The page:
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Disconnected or Connected? That is the Question

Fri, 07/20/2012 - 12:56pm
Meaghan Ziemba, Associate Editor, PD&D

It seems like the closer technology intends to bring us together, the farther it actually drives us apart.

Meaghan-Ziemba.jpgWhile I understand and appreciate the benefits and advantages that all the advancements in technology have provided us, I am annoyed with all the texting, poking, voxing, and foursquaring. Oh, there’s an app for that? I don’t care. Yes, I am guilty of it all, and as much as I want to disconnect from the grid, I find myself suffering from withdrawal every time I attempt to put my phone away. I’m helpless, and it’s absolutely ridiculous.

With the overwhelming amount apps available for consumers to download on their mobile devices, it seems like the closer technology intends to bring us together, the farther it actually drives us apart.

For an example, a few weeks ago I attempted to play mediator for a couple of friends who have been dating for the last two years. The boyfriend was upset that the girlfriend was going out without him, again, so he posted his frustration on Facebook, opening the floor for all of his friends and family (especially the ones who don’t like his girlfriend) to comment as politely or rudely as they wanted. The girlfriend, being a “friend”, saw the post and defended herself against the negative commentary left under his original post. This led to further bickering. 

Who cares, right? What makes the “days of our Facebook lives” so interesting is the fact that the couple live with each other, and they were both at home during the social networking charade. Instead of participating in a private face-to-face conversation to find a resolution to their argument, they opted for a public display of animosity, which only paved the way for additional criticism from onlookers, adding more fuel to the fire.

Another example is the absurd amount of texting between individuals. If you want to talk just pick up the phone – unless you’re driving; then put the thing in the trunk. While I appreciate seeing photos of my family, and reading about embarrassing drunken moments from my friends, I do not appreciate two-hour conversations that would’ve taken ten minutes if someone would have just answered the phone. And trying to interpret all of the abbreviations; such as smh, lol, and yolo. Seriously, WTF?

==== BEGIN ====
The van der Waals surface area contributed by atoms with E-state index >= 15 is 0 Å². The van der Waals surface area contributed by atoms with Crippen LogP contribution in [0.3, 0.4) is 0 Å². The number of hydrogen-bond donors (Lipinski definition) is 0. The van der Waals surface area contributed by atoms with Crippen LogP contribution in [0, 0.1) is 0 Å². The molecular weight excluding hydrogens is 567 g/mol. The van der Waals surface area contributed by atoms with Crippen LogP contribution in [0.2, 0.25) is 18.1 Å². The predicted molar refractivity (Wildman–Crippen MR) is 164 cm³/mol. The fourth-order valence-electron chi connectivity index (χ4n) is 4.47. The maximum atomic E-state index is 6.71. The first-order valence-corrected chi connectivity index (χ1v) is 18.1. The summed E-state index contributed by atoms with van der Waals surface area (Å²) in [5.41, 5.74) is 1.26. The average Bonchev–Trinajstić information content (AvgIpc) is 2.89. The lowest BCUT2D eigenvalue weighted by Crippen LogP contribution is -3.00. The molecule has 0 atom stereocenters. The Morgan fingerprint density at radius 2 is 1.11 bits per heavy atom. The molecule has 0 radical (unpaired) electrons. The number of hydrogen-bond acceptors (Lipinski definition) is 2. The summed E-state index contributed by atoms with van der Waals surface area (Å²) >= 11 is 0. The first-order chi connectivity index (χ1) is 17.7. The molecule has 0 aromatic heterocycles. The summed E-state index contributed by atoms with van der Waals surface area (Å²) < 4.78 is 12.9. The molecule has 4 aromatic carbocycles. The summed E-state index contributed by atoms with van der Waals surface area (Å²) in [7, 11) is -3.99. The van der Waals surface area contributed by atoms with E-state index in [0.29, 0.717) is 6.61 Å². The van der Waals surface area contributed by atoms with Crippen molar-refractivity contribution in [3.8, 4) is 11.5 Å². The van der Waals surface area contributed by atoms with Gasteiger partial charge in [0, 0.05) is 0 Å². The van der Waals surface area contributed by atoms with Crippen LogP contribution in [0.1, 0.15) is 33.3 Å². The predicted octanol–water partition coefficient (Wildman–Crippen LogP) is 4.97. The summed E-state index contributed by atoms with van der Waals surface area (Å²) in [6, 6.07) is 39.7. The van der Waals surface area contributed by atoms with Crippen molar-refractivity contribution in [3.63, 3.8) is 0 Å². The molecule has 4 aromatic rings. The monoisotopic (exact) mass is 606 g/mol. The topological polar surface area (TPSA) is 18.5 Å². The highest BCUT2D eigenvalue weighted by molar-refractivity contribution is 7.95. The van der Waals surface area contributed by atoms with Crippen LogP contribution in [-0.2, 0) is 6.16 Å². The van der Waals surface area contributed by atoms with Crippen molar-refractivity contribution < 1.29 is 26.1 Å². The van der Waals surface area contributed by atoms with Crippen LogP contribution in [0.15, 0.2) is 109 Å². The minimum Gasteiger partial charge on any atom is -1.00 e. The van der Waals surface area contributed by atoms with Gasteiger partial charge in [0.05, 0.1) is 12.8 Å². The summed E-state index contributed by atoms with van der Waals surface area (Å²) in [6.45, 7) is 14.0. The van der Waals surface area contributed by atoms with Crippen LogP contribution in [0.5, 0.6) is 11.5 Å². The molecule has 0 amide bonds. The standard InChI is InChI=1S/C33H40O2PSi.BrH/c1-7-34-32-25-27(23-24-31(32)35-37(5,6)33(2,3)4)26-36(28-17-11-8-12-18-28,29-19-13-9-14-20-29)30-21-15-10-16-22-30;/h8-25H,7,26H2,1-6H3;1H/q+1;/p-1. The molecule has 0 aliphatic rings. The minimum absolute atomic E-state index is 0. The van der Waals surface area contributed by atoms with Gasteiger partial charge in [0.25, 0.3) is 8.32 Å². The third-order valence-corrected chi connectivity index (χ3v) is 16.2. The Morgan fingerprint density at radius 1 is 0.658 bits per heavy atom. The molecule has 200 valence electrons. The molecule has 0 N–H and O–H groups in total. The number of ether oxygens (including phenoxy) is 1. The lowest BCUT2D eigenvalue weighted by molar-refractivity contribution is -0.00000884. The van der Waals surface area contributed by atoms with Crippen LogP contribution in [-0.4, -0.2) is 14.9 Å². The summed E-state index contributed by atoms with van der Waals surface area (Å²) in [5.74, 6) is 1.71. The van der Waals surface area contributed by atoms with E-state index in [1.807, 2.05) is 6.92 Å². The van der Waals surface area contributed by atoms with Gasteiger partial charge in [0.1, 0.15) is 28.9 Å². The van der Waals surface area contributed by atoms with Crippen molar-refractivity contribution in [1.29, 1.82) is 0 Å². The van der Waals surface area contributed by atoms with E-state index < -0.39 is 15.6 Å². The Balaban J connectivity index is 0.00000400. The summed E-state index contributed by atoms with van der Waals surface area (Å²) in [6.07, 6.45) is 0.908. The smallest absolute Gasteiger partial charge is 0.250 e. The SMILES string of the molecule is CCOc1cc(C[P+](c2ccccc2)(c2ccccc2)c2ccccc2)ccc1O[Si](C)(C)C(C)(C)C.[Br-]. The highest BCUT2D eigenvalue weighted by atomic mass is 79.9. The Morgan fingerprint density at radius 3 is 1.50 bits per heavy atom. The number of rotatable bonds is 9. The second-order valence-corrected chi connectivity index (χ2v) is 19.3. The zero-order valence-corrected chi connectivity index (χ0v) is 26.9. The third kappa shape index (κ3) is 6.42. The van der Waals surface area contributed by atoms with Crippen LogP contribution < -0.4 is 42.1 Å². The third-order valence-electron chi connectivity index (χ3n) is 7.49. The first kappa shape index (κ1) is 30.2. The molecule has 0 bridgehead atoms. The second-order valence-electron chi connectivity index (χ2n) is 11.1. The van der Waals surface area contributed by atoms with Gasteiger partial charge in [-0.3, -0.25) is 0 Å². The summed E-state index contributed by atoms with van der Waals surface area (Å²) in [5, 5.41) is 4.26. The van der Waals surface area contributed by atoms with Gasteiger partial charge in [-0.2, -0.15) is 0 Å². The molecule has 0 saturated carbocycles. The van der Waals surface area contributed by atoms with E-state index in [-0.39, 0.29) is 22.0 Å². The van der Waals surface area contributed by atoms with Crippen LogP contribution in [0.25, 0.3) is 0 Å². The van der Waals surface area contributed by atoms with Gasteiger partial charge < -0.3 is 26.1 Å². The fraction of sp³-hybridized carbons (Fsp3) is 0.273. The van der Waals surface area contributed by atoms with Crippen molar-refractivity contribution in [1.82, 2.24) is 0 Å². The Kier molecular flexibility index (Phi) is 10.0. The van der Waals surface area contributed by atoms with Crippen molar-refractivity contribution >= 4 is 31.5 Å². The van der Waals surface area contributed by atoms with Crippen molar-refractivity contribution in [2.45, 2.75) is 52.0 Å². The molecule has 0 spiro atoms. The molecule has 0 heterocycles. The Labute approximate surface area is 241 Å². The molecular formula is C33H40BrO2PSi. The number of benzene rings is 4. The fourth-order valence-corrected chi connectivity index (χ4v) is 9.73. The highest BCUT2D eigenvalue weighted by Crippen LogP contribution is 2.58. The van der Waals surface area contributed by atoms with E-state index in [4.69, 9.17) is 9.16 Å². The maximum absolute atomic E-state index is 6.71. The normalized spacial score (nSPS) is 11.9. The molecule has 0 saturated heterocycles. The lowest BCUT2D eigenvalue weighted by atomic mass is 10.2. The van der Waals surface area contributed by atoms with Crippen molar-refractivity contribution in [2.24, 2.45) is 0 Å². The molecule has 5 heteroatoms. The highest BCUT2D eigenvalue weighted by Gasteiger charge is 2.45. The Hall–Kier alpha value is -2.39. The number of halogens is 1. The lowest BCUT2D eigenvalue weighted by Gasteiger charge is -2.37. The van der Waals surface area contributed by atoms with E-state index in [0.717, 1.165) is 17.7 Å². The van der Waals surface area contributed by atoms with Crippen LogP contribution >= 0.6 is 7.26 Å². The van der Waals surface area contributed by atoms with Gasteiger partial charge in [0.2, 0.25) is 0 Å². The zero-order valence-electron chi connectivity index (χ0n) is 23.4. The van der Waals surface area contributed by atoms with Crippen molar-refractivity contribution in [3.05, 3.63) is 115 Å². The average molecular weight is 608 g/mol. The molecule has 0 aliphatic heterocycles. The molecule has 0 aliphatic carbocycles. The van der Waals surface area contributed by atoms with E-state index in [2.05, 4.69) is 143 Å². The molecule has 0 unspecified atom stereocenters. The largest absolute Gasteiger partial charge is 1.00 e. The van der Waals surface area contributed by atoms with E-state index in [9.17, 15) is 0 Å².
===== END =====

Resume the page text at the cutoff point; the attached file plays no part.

This disconnect isn’t just happening in personal lives. Work and professional environments are also falling victim to the social networking soap box. It’s easier and less stressful to talk to people via digital text and video cameras than it is with conventional face-to-face conversations.

Recently, I’ve received more and more requests for email interviews instead of the preferred telephone ones. It’s difficult at times, because I am trying to capture the story behind a product’s design. Email doesn’t provide the details behind the details like follow-up questions provide in one-on-one interactions. Skype and video conferencing are becoming popular alternatives, but that’s like looking at a picture of the Grand Canyon and expecting your stomach to drop when the camera peeks over the edge.

We have forgotten how to communicate with each other because we are so wrapped up in our digital lives. I admit I’m guilty of over texting. It distracts me from conversations that my friends and family try to have with me. In public, if one second of silence lapses, I guarantee that someone is reaching for their phone to lessen the anxiety and to catch up on what everybody else is doing.

I agree that the advancements in mobile devices has made it easier for society to stay connected, but I also feel they have created a degree of separation between communities and individuals, because everyone has become so obsessed with what the rest of the world is doing and talking about.

Back in the day, we used to walk over to our new neighbor’s house with a tray of cookies to welcome them into the community. Now we peek over the fence while downloading their personal information via our smartphones to make sure we aren’t handing over perfectly baked goods to some sort of psychopath.

How long can you go without your mobile device? Do you suffer from the shakes if you go too long without looking at some sort of screen? Comment below, or send me your thoughts and/or stories to meaghan.ziemba@advantagemedia.com.

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